Ballotpedia cites Research Fellow Richard Morrison on how the Securities and Exchange Commission (SEC) has proposed new climate rules:
Richard Morrison, a research fellow at the Competitive Enterprise Institute, a Washington, D.C. free-market think-tank, penned a piece for National Review Online’s “Capital Matters” in which he spelled out some of the likely consequences of the SEC’s new proposed rule. He wrote:
“The SEC’s proposal would be difficult, on any reasonable interpretation, to square with the exercise of its normal authority over financial markets, and is yet another troubling example of regulatory mission creep. It is also a disappointing and alarming development for those who care about property rights and a competitive, growing economy….
The SEC has always required firms to disclose financially material information about their structure, operations, and plans for the future. Something doesn’t — and shouldn’t have to — fall into a topic-specific bucket such as climate to be worthy of such attention. The SEC has traditionally used a “principles-based” approach to materiality, under which a company’s management draws attention to the risks and opportunities that it considers most important to that particular company. This allows for, as the SEC’s Walter Hinman described in a 2019 speech, a disclosure regime that “keeps pace with emerging issues . . . without the need for the Commission to continuously add to or update the underlying disclosure rules as new issues arise.” The new proposals foolishly go in the opposite direction.
Similarly, the concept of materiality itself gets a problematic twist. By introducing specific, prescriptive requirements rather than ones based on general financial principles, the agency is trying to put its thumb on the scale and suggest that anything climate-related should be considered presumptively material. This is not an honest attempt to protect investors; it is climate activism in finance-regulation drag. The goal is to force firms to disclose information about greenhouse gases and carbon intensity on the assumption that future investors will penalize them because of it. The one silver lining in this case is that investors — if they are left to make up their own minds — are unlikely to consider “climate exposure” nearly as much of a poison pill as the climate campaigners are hoping….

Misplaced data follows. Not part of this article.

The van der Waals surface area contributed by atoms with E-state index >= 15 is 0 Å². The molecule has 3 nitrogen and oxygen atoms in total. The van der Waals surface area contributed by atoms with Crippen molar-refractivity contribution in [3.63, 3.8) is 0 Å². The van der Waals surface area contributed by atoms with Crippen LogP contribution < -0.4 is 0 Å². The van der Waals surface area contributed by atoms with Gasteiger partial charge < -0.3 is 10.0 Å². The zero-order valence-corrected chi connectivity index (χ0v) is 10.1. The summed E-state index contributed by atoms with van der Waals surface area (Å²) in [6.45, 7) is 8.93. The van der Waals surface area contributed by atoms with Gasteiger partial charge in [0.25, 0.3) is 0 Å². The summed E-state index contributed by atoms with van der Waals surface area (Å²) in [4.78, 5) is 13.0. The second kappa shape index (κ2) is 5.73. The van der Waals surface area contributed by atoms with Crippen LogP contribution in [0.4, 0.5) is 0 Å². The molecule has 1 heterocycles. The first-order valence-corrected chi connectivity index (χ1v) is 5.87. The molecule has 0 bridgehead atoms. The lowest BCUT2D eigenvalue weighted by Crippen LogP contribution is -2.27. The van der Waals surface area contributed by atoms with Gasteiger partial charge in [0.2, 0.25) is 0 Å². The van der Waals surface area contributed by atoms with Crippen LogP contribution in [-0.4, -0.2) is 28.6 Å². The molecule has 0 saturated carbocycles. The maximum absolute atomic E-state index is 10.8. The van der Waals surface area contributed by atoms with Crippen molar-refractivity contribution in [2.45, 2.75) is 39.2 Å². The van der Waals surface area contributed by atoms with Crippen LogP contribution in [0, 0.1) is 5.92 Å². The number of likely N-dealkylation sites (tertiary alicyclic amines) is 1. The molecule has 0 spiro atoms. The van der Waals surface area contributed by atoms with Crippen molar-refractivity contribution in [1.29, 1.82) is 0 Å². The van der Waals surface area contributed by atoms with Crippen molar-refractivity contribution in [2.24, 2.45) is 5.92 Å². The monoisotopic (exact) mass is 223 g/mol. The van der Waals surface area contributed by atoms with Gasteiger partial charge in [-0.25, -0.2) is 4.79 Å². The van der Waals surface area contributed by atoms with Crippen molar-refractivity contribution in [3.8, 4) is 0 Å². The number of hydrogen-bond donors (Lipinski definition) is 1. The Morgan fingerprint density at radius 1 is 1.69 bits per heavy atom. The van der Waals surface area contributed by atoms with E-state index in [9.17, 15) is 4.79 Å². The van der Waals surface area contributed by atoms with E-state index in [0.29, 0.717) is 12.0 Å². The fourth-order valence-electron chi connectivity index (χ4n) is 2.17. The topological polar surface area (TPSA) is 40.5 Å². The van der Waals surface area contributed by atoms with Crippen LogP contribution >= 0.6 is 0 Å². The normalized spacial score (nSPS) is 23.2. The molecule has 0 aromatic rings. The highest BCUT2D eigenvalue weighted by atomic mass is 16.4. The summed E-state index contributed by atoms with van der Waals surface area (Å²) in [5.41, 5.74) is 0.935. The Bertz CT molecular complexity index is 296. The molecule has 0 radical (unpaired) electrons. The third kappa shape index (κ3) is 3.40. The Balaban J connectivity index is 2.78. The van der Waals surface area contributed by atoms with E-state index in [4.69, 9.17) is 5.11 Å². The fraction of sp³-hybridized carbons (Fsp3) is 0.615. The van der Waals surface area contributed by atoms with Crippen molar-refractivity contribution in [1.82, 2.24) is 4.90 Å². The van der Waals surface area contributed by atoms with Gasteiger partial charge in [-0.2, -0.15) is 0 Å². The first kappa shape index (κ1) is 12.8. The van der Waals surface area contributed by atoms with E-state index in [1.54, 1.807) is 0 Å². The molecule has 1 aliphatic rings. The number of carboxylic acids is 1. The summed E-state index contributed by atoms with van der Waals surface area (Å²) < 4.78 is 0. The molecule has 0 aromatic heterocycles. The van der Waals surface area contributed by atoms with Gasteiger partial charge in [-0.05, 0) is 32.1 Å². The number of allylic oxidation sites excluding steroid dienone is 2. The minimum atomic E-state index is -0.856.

Much of the specialized reporting and audit assurance called for would need to be outsourced to consultants, accountants, and law firms with climate-focused practices. The world of ESG business services is already salivating over such increased demand stemming from this and similar initiatives. Big Four accounting powerhouse PwC announced last year that it was planning to hire 100,000 new staff to deal with climate and diversity issues over the next five years alone. Additionally, the proposed rule acknowledges that the change may result in heightened litigation risk and the revelation of trade secrets.”